In Act 1, Scene 4 of Macbeth, Duncan announces that Malcolm will be the next king.  What dramatic device does Macbeth use in contemplation?    

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Macbeth uses the device of a soliloquy , which is noted in the play's directions as an "aside." A soliloquy, be it short like this one or very long, occurs any time a character in a play expresses his innermost thoughts aloud so that the audience can learn what he...

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Macbeth uses the device of a soliloquy, which is noted in the play's directions as an "aside." A soliloquy, be it short like this one or very long, occurs any time a character in a play expresses his innermost thoughts aloud so that the audience can learn what he is thinking. We know this soliloquy is important because Shakespeare has Macbeth speaking in the formal cadences of rhyming couplets during most of it.

Having heard Duncan proclaim his son, Malcolm ,heir to the throne, Macbeth is lost in his own thoughts. The thoughts we overhear are as follows: Macbeth acknowledges that Malcolm is either a stumbling block (in other words, Malcolm can stop Macbeth from rising in power) or a meaningless obstacle Macbeth can leap over in his quest for the throne. Macbeth doesn't want to even speak of what he is thinking, which is of murdering Duncan. However, he states he wants to do the deed his eye doesn't want see—and he indicates that somehow he has to get Malcolm out of the way.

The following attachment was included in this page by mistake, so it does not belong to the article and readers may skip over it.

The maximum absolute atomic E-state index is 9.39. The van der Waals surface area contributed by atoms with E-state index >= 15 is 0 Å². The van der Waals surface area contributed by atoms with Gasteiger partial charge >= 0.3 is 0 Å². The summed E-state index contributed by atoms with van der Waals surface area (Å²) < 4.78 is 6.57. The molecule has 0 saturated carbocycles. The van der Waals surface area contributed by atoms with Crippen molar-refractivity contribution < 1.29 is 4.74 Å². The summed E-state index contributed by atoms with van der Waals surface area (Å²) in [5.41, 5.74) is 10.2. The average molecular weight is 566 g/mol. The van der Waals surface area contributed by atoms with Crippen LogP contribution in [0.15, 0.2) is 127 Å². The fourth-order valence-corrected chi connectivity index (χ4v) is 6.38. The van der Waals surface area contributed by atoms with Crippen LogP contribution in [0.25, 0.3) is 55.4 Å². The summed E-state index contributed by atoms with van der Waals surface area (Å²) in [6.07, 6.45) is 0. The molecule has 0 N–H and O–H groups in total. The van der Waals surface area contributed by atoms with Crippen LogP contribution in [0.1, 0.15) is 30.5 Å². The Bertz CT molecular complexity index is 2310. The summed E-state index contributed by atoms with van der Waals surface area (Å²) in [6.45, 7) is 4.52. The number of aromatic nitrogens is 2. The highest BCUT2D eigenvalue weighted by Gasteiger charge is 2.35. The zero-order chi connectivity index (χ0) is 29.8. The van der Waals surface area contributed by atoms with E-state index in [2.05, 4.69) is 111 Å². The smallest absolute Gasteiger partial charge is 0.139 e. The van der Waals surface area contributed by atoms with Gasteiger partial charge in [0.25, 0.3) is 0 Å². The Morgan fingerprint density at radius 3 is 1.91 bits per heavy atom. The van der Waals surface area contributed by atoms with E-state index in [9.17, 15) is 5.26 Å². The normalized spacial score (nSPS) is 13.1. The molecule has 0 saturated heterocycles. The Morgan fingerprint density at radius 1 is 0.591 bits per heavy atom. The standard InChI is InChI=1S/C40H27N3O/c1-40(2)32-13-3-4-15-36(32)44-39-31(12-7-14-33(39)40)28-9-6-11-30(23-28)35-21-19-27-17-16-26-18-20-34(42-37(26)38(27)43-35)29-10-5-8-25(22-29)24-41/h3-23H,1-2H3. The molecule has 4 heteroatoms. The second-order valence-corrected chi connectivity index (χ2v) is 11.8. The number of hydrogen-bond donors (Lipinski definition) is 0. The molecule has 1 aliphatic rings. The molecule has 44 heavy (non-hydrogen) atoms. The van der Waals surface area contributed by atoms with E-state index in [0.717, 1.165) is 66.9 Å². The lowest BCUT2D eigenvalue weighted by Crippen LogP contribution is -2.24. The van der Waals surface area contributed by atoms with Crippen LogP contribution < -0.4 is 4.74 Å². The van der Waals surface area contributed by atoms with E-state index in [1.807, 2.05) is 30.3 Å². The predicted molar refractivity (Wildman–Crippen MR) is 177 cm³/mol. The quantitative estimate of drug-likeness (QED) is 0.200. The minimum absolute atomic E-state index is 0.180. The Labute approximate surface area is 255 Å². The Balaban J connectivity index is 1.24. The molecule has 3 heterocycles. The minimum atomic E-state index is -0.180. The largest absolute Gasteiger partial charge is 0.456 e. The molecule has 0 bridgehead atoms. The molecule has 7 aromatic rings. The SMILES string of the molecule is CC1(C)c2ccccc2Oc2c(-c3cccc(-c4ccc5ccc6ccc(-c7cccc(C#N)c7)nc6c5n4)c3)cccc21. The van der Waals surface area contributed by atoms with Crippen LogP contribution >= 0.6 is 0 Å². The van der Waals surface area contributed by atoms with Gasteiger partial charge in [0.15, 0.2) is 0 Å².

From this, we know that Macbeth is a very close relation to the king, as that is the only way he could be in line for the throne, but other than learning elsewhere he is a cousin, we have no further information. We also know that Duncan's generous words about having many titles to confer falls on deaf ears: there is only one title Macbeth craves and that is king.

We as an audience also know what nobody else in the play but Banquo knows, which is that Macbeth is reacting to the witches's prophecy that he will be king.

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As King Duncan announces that his son Malcolm will be heir to the throne, Macbeth notes to himself that Malcolm now stands between him and the crown. In the previous scene, Macbeth was visited by the three witches who prophesied that he would one day be king. During the meeting with Duncan in scene 4, Macbeth's contemplation of Malcom standing in his way is foreshadowing. He's considering how to hurdle the obstacle that is Malcolm and gain the throne, just as the witches declared. This is foreshadowing because Macbeth later goes on a very violent rampage in an attempt to become king.

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